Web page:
That basis must be the basis the Bible gives, not what man may think, but what God says about the basis for unity. But, look, first of all, at the motives for unity the apostle gives in verse one —“exhortation in Christ...consolation of love...fellowship of the Spirit...tender mercies and compassions.” Since these things exist, he uses them as motives for unity; because of these things, “make full my joy, that ye be of the same mind, having the same love, being of one accord, of one mind; doing nothing through faction or through vainglory, but in lowliness of mind each counting other better than himself; not looking each of you to his own things, but each of you also to the things of others.”
What we have here are attitudes and actions resulting in unity. You see, unity may be achieved if, indeed, we desire to be likeminded, having the same love, being of one accord, of one mind. If it is our desire to do nothing through strife or vainglory—for selfish reasons, that is—but if, indeed, to manifest lowliness of mind and heart, if we esteem others better than ourselves, looking not only on our own things, but also on the things of others, then, indeed, we have the proper attitude for achieving unity. We may lay aside prejudices and achieve unity on the biblical basis, if, indeed, our attitudes are those Paul described right here in these great verses.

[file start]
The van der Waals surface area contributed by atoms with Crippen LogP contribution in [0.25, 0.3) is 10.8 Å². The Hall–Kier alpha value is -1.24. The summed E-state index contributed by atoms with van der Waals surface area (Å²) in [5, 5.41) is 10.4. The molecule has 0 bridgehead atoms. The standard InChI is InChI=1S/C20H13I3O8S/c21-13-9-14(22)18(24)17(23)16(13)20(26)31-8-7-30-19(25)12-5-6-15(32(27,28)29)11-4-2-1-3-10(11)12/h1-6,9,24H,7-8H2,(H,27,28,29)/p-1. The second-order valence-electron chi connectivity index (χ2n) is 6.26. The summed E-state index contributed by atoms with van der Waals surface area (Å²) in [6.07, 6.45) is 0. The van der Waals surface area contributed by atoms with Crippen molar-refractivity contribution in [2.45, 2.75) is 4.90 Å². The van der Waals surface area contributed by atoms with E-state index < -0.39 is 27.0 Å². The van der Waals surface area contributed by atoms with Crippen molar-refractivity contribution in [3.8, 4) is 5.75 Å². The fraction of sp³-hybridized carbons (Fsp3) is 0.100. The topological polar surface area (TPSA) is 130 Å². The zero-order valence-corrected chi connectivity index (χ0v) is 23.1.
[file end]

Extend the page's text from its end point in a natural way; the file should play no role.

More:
And the final culminating appeal for unity is seen in verse 5: “Have this mind in you, which was also in Christ Jesus.” That sums it up, doesn’t it? In other words, Paul said, Let each of you have the mind or attitude of Christ. Truly, if we do, then it would be far more feasible to achieve the unity we may desire, but perhaps are not willing to achieve it on the biblical basis, the proper basis.